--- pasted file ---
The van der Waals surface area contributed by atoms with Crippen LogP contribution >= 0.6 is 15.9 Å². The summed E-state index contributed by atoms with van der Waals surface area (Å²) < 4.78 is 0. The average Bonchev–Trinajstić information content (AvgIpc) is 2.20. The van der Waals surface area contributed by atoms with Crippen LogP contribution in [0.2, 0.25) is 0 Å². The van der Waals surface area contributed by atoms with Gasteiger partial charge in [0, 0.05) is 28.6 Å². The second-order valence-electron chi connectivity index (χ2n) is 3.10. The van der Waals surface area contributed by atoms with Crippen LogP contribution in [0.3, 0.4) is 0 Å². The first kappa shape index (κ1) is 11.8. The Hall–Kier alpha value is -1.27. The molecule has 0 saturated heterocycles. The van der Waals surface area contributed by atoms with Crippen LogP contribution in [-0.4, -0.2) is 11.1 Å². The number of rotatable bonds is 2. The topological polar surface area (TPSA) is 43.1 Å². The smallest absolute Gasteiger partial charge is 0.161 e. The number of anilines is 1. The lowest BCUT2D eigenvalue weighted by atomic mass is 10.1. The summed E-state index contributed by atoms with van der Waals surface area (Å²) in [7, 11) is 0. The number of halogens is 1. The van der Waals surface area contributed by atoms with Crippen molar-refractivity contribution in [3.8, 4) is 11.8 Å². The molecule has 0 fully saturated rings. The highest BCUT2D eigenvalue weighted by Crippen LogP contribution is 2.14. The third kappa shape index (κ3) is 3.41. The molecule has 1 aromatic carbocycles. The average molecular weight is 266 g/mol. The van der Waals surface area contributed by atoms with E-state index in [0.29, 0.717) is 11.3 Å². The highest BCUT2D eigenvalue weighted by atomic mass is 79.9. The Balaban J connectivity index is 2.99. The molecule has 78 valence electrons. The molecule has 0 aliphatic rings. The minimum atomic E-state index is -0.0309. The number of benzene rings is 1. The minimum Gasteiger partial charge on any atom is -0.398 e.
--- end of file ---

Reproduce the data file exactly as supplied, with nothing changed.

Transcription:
The van der Waals surface area contributed by atoms with Crippen LogP contribution >= 0.6 is 15.9 Å². The summed E-state index contributed by atoms with van der Waals surface area (Å²) < 4.78 is 0. The average Bonchev–Trinajstić information content (AvgIpc) is 2.20. The van der Waals surface area contributed by atoms with Crippen LogP contribution in [0.2, 0.25) is 0 Å². The van der Waals surface area contributed by atoms with Gasteiger partial charge in [0, 0.05) is 28.6 Å². The second-order valence-electron chi connectivity index (χ2n) is 3.10. The van der Waals surface area contributed by atoms with Crippen LogP contribution in [0.3, 0.4) is 0 Å². The first kappa shape index (κ1) is 11.8. The Hall–Kier alpha value is -1.27. The molecule has 0 saturated heterocycles. The van der Waals surface area contributed by atoms with Crippen LogP contribution in [-0.4, -0.2) is 11.1 Å². The number of rotatable bonds is 2. The topological polar surface area (TPSA) is 43.1 Å². The smallest absolute Gasteiger partial charge is 0.161 e. The number of anilines is 1. The lowest BCUT2D eigenvalue weighted by atomic mass is 10.1. The summed E-state index contributed by atoms with van der Waals surface area (Å²) in [7, 11) is 0. The number of halogens is 1. The van der Waals surface area contributed by atoms with Crippen molar-refractivity contribution in [3.8, 4) is 11.8 Å². The molecule has 0 fully saturated rings. The highest BCUT2D eigenvalue weighted by Crippen LogP contribution is 2.14. The third kappa shape index (κ3) is 3.41. The molecule has 1 aromatic carbocycles. The average molecular weight is 266 g/mol. The van der Waals surface area contributed by atoms with E-state index in [0.29, 0.717) is 11.3 Å². The highest BCUT2D eigenvalue weighted by atomic mass is 79.9. The Balaban J connectivity index is 2.99. The molecule has 78 valence electrons. The molecule has 0 aliphatic rings. The minimum atomic E-state index is -0.0309. The number of benzene rings is 1. The minimum Gasteiger partial charge on any atom is -0.398 e.